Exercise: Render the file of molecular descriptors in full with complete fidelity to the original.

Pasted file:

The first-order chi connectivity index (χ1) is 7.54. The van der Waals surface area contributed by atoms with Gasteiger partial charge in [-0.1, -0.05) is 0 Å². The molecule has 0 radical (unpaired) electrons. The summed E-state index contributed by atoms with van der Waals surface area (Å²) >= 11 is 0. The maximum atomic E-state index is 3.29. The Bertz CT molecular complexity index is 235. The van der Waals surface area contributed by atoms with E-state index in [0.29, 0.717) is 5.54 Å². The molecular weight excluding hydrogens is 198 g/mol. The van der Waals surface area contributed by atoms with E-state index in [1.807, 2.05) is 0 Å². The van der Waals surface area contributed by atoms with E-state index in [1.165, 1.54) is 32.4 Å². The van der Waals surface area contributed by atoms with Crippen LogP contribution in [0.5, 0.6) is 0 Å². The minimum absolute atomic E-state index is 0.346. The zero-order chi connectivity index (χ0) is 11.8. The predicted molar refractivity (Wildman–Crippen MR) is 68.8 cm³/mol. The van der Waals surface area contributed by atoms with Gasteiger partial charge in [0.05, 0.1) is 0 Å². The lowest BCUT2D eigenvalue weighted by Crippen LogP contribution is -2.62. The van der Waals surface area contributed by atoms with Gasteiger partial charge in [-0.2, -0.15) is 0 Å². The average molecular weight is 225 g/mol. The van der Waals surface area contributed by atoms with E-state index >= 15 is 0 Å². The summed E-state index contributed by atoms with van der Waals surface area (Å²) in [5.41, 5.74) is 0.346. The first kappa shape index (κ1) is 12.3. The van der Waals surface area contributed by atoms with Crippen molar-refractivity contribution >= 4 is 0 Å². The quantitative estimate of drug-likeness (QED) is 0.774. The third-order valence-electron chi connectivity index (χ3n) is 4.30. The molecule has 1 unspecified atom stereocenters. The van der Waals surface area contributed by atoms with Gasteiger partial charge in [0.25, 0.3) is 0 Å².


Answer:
The first-order chi connectivity index (χ1) is 7.54. The van der Waals surface area contributed by atoms with Gasteiger partial charge in [-0.1, -0.05) is 0 Å². The molecule has 0 radical (unpaired) electrons. The summed E-state index contributed by atoms with van der Waals surface area (Å²) >= 11 is 0. The maximum atomic E-state index is 3.29. The Bertz CT molecular complexity index is 235. The van der Waals surface area contributed by atoms with E-state index in [0.29, 0.717) is 5.54 Å². The molecular weight excluding hydrogens is 198 g/mol. The van der Waals surface area contributed by atoms with E-state index in [1.807, 2.05) is 0 Å². The van der Waals surface area contributed by atoms with E-state index in [1.165, 1.54) is 32.4 Å². The van der Waals surface area contributed by atoms with Crippen LogP contribution in [0.5, 0.6) is 0 Å². The minimum absolute atomic E-state index is 0.346. The zero-order chi connectivity index (χ0) is 11.8. The predicted molar refractivity (Wildman–Crippen MR) is 68.8 cm³/mol. The van der Waals surface area contributed by atoms with Gasteiger partial charge in [0.05, 0.1) is 0 Å². The lowest BCUT2D eigenvalue weighted by Crippen LogP contribution is -2.62. The van der Waals surface area contributed by atoms with Gasteiger partial charge in [-0.2, -0.15) is 0 Å². The average molecular weight is 225 g/mol. The van der Waals surface area contributed by atoms with E-state index >= 15 is 0 Å². The summed E-state index contributed by atoms with van der Waals surface area (Å²) in [5.41, 5.74) is 0.346. The first kappa shape index (κ1) is 12.3. The van der Waals surface area contributed by atoms with Crippen molar-refractivity contribution >= 4 is 0 Å². The quantitative estimate of drug-likeness (QED) is 0.774. The third-order valence-electron chi connectivity index (χ3n) is 4.30. The molecule has 1 unspecified atom stereocenters. The van der Waals surface area contributed by atoms with Gasteiger partial charge in [0.25, 0.3) is 0 Å².